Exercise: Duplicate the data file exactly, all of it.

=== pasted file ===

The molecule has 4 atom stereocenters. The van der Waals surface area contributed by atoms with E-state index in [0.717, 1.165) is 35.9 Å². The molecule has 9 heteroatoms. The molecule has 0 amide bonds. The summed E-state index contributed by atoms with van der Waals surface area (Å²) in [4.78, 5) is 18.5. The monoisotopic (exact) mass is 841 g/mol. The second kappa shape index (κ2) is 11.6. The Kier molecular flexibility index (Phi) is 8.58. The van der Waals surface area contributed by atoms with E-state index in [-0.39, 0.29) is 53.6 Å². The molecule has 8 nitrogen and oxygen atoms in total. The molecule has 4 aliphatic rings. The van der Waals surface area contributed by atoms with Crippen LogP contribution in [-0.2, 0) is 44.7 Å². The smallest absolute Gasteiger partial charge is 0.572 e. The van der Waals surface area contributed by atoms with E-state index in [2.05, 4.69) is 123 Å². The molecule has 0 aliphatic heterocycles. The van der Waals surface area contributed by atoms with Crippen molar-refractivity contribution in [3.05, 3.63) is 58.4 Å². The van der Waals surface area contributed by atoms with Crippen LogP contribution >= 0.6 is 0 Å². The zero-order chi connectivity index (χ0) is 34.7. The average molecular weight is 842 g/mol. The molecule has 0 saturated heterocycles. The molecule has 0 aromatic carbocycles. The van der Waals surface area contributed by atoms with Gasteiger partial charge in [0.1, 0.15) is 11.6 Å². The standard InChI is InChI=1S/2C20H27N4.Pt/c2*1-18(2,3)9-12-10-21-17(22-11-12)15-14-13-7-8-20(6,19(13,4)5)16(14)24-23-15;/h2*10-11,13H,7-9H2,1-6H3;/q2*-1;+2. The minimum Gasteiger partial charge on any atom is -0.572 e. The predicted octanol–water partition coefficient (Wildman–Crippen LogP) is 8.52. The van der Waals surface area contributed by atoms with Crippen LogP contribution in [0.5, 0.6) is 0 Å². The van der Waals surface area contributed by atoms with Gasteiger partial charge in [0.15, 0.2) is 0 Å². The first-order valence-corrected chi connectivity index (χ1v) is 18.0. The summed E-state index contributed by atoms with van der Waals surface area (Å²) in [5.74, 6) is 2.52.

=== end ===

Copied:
The molecule has 4 atom stereocenters. The van der Waals surface area contributed by atoms with E-state index in [0.717, 1.165) is 35.9 Å². The molecule has 9 heteroatoms. The molecule has 0 amide bonds. The summed E-state index contributed by atoms with van der Waals surface area (Å²) in [4.78, 5) is 18.5. The monoisotopic (exact) mass is 841 g/mol. The second kappa shape index (κ2) is 11.6. The Kier molecular flexibility index (Phi) is 8.58. The van der Waals surface area contributed by atoms with E-state index in [-0.39, 0.29) is 53.6 Å². The molecule has 8 nitrogen and oxygen atoms in total. The molecule has 4 aliphatic rings. The van der Waals surface area contributed by atoms with Crippen LogP contribution in [-0.2, 0) is 44.7 Å². The smallest absolute Gasteiger partial charge is 0.572 e. The van der Waals surface area contributed by atoms with E-state index in [2.05, 4.69) is 123 Å². The molecule has 0 aliphatic heterocycles. The van der Waals surface area contributed by atoms with Crippen molar-refractivity contribution in [3.05, 3.63) is 58.4 Å². The van der Waals surface area contributed by atoms with Crippen LogP contribution >= 0.6 is 0 Å². The zero-order chi connectivity index (χ0) is 34.7. The average molecular weight is 842 g/mol. The molecule has 0 saturated heterocycles. The molecule has 0 aromatic carbocycles. The van der Waals surface area contributed by atoms with Gasteiger partial charge in [0.1, 0.15) is 11.6 Å². The standard InChI is InChI=1S/2C20H27N4.Pt/c2*1-18(2,3)9-12-10-21-17(22-11-12)15-14-13-7-8-20(6,19(13,4)5)16(14)24-23-15;/h2*10-11,13H,7-9H2,1-6H3;/q2*-1;+2. The minimum Gasteiger partial charge on any atom is -0.572 e. The predicted octanol–water partition coefficient (Wildman–Crippen LogP) is 8.52. The van der Waals surface area contributed by atoms with Crippen LogP contribution in [0.5, 0.6) is 0 Å². The van der Waals surface area contributed by atoms with Gasteiger partial charge in [0.15, 0.2) is 0 Å². The first-order valence-corrected chi connectivity index (χ1v) is 18.0. The summed E-state index contributed by atoms with van der Waals surface area (Å²) in [5.74, 6) is 2.52.